Responding to “Feminism at Fifty” by Sidney Callahan: “I think the present feminist movements are more diverse, since religious and ethnic women have taken more of a self-conscious part. There is also more awareness of the economic dimension of women’s need for work. Among educated women there is also a revaluing of marriage and family as important to their fulfillment. Many men are more feminist and cooperative. However, the sexual revolution and so-called hook up culture are bad news for men and women. Yet it is hard to tell the media hype from the real situation. I also think that the feminist pro-life movement has made some progress in the culture in changing women’s ideas about abortion.”


Around the Web

Check out these recent articles from around the web:

Pot and Jackpots by Ross Douthat: “There are significant differences in the ways gambling and pot have won America….But both have been made possible by the same trend in American attitudes: the rise of a live-and-let-live social libertarianism, the weakening influence of both religious conservatism and liberal communitarianism, the growing suspicion of moralism in public policy. And both, in different ways, illustrate the potential problems facing a culture pervaded by what the late sociologist Robert Bellah called ‘expressive individualism’ and allergic to any restrictions on what individuals choose to do.”

The Downside of Playing Hard to Get by Anna Sutherland: “So it would seem that playing hard-to-get has its rewards in the relationship market. But that doesn’t mean we should all adopt it as a strategy: deceit and manipulation seem an unlikely path to a happy relationship characterized by honesty and openness on both sides.”

My Favorite Jesuit? by Paul Brian Campbell SJ, People for Others: “We are, I’m sure, all familiar with Ignatius Loyola and Francis Xavier, but how many of you know another founder of the Jesuits: Pierre Favre?”

Look to Disraeli, Conservatives by R. R. Reno: “Right now liberalism seems to have the upper hand, especially in culture. Most people want what they’re offering, which is greater space to be a free actor in our personal inventions of sexual identity, marriage, and family. But by my reading of the signs of the times people want more than that. They want freedom, yes, but they also want solidarity, which in the cultural politics of our time means an enduring marriage and functional family.”

Whittaker Chambers Versus Ayn Rand by Cass R. Sunstein: “Chambers goes so far as to link Rand with Karl Marx. Both, he says, are motivated by a kind of materialism, in which people’s happiness lies not with God or with anything spiritual, and much less with an appreciation of human limitations, but only with the use of their ‘own workaday hands and ingenious brain.’”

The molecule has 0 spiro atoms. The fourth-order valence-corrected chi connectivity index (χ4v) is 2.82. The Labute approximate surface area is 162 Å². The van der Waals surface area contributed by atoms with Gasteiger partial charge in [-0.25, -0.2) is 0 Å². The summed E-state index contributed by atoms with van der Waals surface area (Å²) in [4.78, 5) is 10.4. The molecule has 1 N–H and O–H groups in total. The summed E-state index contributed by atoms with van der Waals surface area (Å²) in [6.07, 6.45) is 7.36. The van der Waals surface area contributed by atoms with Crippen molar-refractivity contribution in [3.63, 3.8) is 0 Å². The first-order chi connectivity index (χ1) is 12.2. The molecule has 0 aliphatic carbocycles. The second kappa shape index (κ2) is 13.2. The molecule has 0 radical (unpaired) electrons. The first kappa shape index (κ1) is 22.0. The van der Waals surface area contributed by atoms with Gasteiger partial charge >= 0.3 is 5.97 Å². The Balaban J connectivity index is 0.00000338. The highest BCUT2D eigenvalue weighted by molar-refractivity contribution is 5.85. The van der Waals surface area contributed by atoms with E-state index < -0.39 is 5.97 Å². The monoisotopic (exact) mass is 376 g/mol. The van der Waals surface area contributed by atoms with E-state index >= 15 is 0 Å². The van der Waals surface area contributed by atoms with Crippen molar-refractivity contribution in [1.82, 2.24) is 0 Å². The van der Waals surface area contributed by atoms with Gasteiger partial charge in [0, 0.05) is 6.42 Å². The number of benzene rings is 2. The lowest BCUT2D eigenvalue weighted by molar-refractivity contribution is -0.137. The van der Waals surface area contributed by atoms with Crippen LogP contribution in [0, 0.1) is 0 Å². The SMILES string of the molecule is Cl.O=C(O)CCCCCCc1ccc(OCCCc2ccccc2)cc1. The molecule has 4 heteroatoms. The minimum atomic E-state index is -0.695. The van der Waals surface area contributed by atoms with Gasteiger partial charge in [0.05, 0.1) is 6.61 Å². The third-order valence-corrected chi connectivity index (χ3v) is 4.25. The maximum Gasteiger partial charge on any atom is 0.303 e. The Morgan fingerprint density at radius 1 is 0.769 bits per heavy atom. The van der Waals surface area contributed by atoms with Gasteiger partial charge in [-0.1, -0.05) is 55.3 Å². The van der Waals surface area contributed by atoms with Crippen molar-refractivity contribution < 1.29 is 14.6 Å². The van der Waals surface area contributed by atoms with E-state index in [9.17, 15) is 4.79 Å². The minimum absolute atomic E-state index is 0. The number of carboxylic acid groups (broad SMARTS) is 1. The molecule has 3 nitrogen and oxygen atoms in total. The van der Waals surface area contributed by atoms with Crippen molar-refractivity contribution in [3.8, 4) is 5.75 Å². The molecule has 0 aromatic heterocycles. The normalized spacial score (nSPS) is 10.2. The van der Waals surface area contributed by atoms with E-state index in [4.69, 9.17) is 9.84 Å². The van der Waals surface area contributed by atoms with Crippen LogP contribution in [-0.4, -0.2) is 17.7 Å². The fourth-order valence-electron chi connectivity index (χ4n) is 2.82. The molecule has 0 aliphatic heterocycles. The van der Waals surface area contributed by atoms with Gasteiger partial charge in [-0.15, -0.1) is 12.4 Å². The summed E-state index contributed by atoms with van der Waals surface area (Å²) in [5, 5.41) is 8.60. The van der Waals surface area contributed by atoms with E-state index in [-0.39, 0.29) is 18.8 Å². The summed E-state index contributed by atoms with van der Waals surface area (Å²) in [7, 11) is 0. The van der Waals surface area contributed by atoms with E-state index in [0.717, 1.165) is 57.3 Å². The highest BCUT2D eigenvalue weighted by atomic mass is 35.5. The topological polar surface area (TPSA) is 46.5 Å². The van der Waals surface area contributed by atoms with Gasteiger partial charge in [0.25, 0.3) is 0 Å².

Syria Goes Hungry by New York Times: “The experts warn that if the crisis continues into the winter, deaths from hunger and illness could begin to dwarf deaths from violence, which has already killed well over 100,000 people, and if the deprivation lasts longer, a generation of Syrians risks stunted development.”

Make room for young people by Michael O’Loughlin: “The way to prevent that crisis from happening is to bring a bit of Silicon Valley into the church, inviting young people — especially those in their teens and 20s — into meaningful positions of leadership and responsibility. For both the church and young people, it would be a ‘win-win,’ at once evangelizing and strengthening the faith of young leaders and increasing the vitality, creativity and energy of the church.”

Slavery Isn’t a Thing of the Past by Nicholas Kristof: “The United States is home to about 60,000 people who can fairly be called modern versions of slaves, according to a new Global Slavery Index released last month by the Walk Free Foundation, which fights human trafficking.”

The high prices of living in poverty By Kevin Clarke: “This ‘poverty tax’ extends to virtually all aspects of the lives of America’s low-income families. Financial services and mortgages cost more for poor people. Check-cashing, rent-to-own, and payday loan operations skim vast sums from the poor. And a new study reports that the physical and psychological costs of being poor are surprisingly high.”

What You Can Do by John Carr: “Sacrifice for others and priority for the poor may be politically incorrect, but they are religious obligations.”

$10 Minimum Wage Proposal Has Growing Support From White House by NY Times: “President Obama, the official continued, supports the Harkin-Miller bill, also known as the Fair Minimum Wage Act, which would raise the federal minimum wage to $10.10 an hour, from its current $7.25.”

The world must unite to save Central African Republic from catastrophe by NY Times: “We are in a delicate situation in the Central African Republic, and the tension is mounting. There is a terrifying, real threat of sectarian conflict.”